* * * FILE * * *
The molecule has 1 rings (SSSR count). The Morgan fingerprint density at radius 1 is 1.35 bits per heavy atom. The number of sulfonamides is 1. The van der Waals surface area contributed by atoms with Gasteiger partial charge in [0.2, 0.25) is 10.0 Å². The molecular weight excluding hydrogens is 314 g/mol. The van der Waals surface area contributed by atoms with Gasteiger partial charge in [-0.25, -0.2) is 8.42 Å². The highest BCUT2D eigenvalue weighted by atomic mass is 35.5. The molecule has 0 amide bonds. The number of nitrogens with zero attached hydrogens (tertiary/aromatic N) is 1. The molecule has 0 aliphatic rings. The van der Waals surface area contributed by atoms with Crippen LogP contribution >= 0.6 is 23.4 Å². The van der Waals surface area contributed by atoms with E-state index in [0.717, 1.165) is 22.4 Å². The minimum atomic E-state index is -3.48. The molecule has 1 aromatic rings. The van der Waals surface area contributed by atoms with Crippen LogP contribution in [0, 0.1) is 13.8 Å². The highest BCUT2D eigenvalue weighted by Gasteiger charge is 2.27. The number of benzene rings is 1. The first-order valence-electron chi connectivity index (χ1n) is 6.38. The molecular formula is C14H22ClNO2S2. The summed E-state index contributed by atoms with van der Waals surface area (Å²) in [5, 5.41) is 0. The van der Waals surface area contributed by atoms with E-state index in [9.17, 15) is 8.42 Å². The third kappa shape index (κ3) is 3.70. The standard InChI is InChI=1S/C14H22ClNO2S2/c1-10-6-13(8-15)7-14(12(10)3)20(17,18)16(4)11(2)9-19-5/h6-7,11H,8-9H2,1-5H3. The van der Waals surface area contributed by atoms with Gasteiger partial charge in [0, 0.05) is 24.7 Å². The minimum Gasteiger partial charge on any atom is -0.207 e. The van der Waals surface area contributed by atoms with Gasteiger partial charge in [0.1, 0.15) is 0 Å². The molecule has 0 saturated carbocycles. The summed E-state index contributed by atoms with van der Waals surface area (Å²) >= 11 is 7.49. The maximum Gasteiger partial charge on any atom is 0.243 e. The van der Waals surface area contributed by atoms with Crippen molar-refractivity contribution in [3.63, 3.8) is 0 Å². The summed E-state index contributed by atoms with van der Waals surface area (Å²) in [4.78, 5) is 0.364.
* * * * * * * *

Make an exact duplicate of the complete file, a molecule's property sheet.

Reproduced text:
The molecule has 1 rings (SSSR count). The Morgan fingerprint density at radius 1 is 1.35 bits per heavy atom. The number of sulfonamides is 1. The van der Waals surface area contributed by atoms with Gasteiger partial charge in [0.2, 0.25) is 10.0 Å². The molecular weight excluding hydrogens is 314 g/mol. The van der Waals surface area contributed by atoms with Gasteiger partial charge in [-0.25, -0.2) is 8.42 Å². The highest BCUT2D eigenvalue weighted by atomic mass is 35.5. The molecule has 0 amide bonds. The number of nitrogens with zero attached hydrogens (tertiary/aromatic N) is 1. The molecule has 0 aliphatic rings. The van der Waals surface area contributed by atoms with Crippen LogP contribution >= 0.6 is 23.4 Å². The van der Waals surface area contributed by atoms with E-state index in [0.717, 1.165) is 22.4 Å². The minimum atomic E-state index is -3.48. The molecule has 1 aromatic rings. The van der Waals surface area contributed by atoms with Crippen LogP contribution in [0, 0.1) is 13.8 Å². The highest BCUT2D eigenvalue weighted by Gasteiger charge is 2.27. The number of benzene rings is 1. The first-order valence-electron chi connectivity index (χ1n) is 6.38. The molecular formula is C14H22ClNO2S2. The summed E-state index contributed by atoms with van der Waals surface area (Å²) in [5, 5.41) is 0. The van der Waals surface area contributed by atoms with E-state index in [9.17, 15) is 8.42 Å². The third kappa shape index (κ3) is 3.70. The standard InChI is InChI=1S/C14H22ClNO2S2/c1-10-6-13(8-15)7-14(12(10)3)20(17,18)16(4)11(2)9-19-5/h6-7,11H,8-9H2,1-5H3. The van der Waals surface area contributed by atoms with Gasteiger partial charge in [0, 0.05) is 24.7 Å². The minimum Gasteiger partial charge on any atom is -0.207 e. The van der Waals surface area contributed by atoms with Gasteiger partial charge in [0.1, 0.15) is 0 Å². The molecule has 0 saturated carbocycles. The summed E-state index contributed by atoms with van der Waals surface area (Å²) >= 11 is 7.49. The maximum Gasteiger partial charge on any atom is 0.243 e. The van der Waals surface area contributed by atoms with Crippen molar-refractivity contribution in [3.63, 3.8) is 0 Å². The summed E-state index contributed by atoms with van der Waals surface area (Å²) in [4.78, 5) is 0.364.